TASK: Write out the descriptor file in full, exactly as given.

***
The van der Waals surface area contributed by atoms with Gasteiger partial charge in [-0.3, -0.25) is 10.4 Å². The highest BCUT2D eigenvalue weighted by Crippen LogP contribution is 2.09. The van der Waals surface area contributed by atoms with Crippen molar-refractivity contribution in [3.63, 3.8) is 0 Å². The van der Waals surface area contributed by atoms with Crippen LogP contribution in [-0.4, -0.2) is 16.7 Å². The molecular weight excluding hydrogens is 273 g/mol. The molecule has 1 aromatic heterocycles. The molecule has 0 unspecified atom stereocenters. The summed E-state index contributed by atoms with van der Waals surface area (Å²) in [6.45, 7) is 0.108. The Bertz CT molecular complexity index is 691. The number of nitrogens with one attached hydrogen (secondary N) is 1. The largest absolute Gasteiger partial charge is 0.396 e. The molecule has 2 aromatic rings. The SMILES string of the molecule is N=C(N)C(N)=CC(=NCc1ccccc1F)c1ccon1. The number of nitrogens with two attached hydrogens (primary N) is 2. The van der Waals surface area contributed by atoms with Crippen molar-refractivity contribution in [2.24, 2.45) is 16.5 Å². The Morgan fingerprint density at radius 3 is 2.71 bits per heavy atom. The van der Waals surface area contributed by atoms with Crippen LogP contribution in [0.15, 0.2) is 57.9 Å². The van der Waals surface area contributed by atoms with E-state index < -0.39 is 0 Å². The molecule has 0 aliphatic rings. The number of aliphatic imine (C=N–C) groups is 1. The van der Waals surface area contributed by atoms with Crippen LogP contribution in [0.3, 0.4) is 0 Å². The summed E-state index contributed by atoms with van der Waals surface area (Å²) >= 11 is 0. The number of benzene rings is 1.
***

The van der Waals surface area contributed by atoms with Gasteiger partial charge in [-0.3, -0.25) is 10.4 Å². The highest BCUT2D eigenvalue weighted by Crippen LogP contribution is 2.09. The van der Waals surface area contributed by atoms with Crippen molar-refractivity contribution in [3.63, 3.8) is 0 Å². The van der Waals surface area contributed by atoms with Crippen LogP contribution in [-0.4, -0.2) is 16.7 Å². The molecular weight excluding hydrogens is 273 g/mol. The molecule has 1 aromatic heterocycles. The molecule has 0 unspecified atom stereocenters. The summed E-state index contributed by atoms with van der Waals surface area (Å²) in [6.45, 7) is 0.108. The Bertz CT molecular complexity index is 691. The number of nitrogens with one attached hydrogen (secondary N) is 1. The largest absolute Gasteiger partial charge is 0.396 e. The molecule has 2 aromatic rings. The SMILES string of the molecule is N=C(N)C(N)=CC(=NCc1ccccc1F)c1ccon1. The number of nitrogens with two attached hydrogens (primary N) is 2. The van der Waals surface area contributed by atoms with Crippen molar-refractivity contribution in [2.24, 2.45) is 16.5 Å². The Morgan fingerprint density at radius 3 is 2.71 bits per heavy atom. The van der Waals surface area contributed by atoms with Crippen LogP contribution in [0.15, 0.2) is 57.9 Å². The van der Waals surface area contributed by atoms with E-state index < -0.39 is 0 Å². The molecule has 0 aliphatic rings. The number of aliphatic imine (C=N–C) groups is 1. The van der Waals surface area contributed by atoms with Crippen LogP contribution in [0.3, 0.4) is 0 Å². The summed E-state index contributed by atoms with van der Waals surface area (Å²) >= 11 is 0. The number of benzene rings is 1.